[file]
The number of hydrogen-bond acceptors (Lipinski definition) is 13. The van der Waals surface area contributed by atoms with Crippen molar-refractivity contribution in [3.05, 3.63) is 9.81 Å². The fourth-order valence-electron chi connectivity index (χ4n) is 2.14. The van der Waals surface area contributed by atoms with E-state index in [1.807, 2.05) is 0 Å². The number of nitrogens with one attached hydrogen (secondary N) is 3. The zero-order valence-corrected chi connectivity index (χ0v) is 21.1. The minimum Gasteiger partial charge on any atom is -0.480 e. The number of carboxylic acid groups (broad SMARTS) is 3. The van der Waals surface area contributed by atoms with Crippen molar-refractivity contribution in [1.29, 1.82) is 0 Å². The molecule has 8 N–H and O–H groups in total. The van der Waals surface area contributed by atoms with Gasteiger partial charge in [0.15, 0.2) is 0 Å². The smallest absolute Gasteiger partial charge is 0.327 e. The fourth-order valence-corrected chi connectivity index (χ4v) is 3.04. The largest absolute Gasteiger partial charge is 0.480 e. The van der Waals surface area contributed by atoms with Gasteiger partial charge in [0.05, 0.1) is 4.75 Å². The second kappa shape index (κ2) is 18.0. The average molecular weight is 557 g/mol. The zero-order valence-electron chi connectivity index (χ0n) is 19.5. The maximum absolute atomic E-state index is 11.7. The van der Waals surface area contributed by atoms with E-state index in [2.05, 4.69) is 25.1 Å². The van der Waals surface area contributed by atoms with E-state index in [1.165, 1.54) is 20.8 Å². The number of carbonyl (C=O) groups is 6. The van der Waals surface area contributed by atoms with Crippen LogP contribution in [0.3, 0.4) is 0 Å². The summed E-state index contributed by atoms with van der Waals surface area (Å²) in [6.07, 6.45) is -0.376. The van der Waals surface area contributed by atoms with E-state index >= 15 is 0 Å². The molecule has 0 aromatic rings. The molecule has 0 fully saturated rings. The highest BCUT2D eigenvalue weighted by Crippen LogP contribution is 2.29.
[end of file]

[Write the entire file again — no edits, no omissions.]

The number of hydrogen-bond acceptors (Lipinski definition) is 13. The van der Waals surface area contributed by atoms with Crippen molar-refractivity contribution in [3.05, 3.63) is 9.81 Å². The fourth-order valence-electron chi connectivity index (χ4n) is 2.14. The van der Waals surface area contributed by atoms with E-state index in [1.807, 2.05) is 0 Å². The number of nitrogens with one attached hydrogen (secondary N) is 3. The zero-order valence-corrected chi connectivity index (χ0v) is 21.1. The minimum Gasteiger partial charge on any atom is -0.480 e. The number of carboxylic acid groups (broad SMARTS) is 3. The van der Waals surface area contributed by atoms with Crippen molar-refractivity contribution in [1.29, 1.82) is 0 Å². The molecule has 8 N–H and O–H groups in total. The van der Waals surface area contributed by atoms with Gasteiger partial charge in [0.15, 0.2) is 0 Å². The smallest absolute Gasteiger partial charge is 0.327 e. The fourth-order valence-corrected chi connectivity index (χ4v) is 3.04. The largest absolute Gasteiger partial charge is 0.480 e. The van der Waals surface area contributed by atoms with Gasteiger partial charge in [0.05, 0.1) is 4.75 Å². The second kappa shape index (κ2) is 18.0. The average molecular weight is 557 g/mol. The zero-order valence-electron chi connectivity index (χ0n) is 19.5. The maximum absolute atomic E-state index is 11.7. The van der Waals surface area contributed by atoms with E-state index in [2.05, 4.69) is 25.1 Å². The van der Waals surface area contributed by atoms with E-state index in [1.165, 1.54) is 20.8 Å². The number of carbonyl (C=O) groups is 6. The van der Waals surface area contributed by atoms with Crippen LogP contribution in [0.3, 0.4) is 0 Å². The summed E-state index contributed by atoms with van der Waals surface area (Å²) in [6.07, 6.45) is -0.376. The van der Waals surface area contributed by atoms with E-state index >= 15 is 0 Å². The molecule has 0 aromatic rings. The molecule has 0 fully saturated rings. The highest BCUT2D eigenvalue weighted by Crippen LogP contribution is 2.29.